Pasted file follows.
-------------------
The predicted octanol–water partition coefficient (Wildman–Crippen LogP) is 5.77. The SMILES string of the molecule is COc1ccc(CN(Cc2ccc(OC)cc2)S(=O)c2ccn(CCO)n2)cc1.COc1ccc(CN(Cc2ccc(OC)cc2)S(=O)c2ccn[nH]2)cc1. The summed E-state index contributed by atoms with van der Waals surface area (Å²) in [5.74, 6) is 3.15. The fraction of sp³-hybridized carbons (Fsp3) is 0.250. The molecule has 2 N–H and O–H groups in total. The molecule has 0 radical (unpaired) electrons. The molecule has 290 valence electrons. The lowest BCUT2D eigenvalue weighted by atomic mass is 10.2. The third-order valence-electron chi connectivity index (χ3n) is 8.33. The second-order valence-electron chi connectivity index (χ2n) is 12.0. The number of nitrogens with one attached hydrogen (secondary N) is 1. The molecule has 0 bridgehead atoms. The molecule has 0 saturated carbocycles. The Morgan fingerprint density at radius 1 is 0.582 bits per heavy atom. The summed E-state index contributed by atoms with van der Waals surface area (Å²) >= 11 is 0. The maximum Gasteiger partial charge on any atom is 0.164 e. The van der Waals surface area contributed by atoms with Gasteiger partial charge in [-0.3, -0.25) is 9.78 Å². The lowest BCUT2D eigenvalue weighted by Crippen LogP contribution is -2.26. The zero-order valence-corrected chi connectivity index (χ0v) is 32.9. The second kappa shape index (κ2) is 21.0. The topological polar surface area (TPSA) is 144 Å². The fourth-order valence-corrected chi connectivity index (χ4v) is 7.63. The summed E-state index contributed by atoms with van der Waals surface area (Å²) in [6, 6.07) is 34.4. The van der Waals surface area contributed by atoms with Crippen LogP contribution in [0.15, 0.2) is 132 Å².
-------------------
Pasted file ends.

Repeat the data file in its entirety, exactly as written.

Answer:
The predicted octanol–water partition coefficient (Wildman–Crippen LogP) is 5.77. The SMILES string of the molecule is COc1ccc(CN(Cc2ccc(OC)cc2)S(=O)c2ccn(CCO)n2)cc1.COc1ccc(CN(Cc2ccc(OC)cc2)S(=O)c2ccn[nH]2)cc1. The summed E-state index contributed by atoms with van der Waals surface area (Å²) in [5.74, 6) is 3.15. The fraction of sp³-hybridized carbons (Fsp3) is 0.250. The molecule has 2 N–H and O–H groups in total. The molecule has 0 radical (unpaired) electrons. The molecule has 290 valence electrons. The lowest BCUT2D eigenvalue weighted by atomic mass is 10.2. The third-order valence-electron chi connectivity index (χ3n) is 8.33. The second-order valence-electron chi connectivity index (χ2n) is 12.0. The number of nitrogens with one attached hydrogen (secondary N) is 1. The molecule has 0 bridgehead atoms. The molecule has 0 saturated carbocycles. The Morgan fingerprint density at radius 1 is 0.582 bits per heavy atom. The summed E-state index contributed by atoms with van der Waals surface area (Å²) >= 11 is 0. The maximum Gasteiger partial charge on any atom is 0.164 e. The van der Waals surface area contributed by atoms with Gasteiger partial charge in [-0.3, -0.25) is 9.78 Å². The lowest BCUT2D eigenvalue weighted by Crippen LogP contribution is -2.26. The zero-order valence-corrected chi connectivity index (χ0v) is 32.9. The second kappa shape index (κ2) is 21.0. The topological polar surface area (TPSA) is 144 Å². The fourth-order valence-corrected chi connectivity index (χ4v) is 7.63. The summed E-state index contributed by atoms with van der Waals surface area (Å²) in [6, 6.07) is 34.4. The van der Waals surface area contributed by atoms with Crippen LogP contribution in [0.15, 0.2) is 132 Å².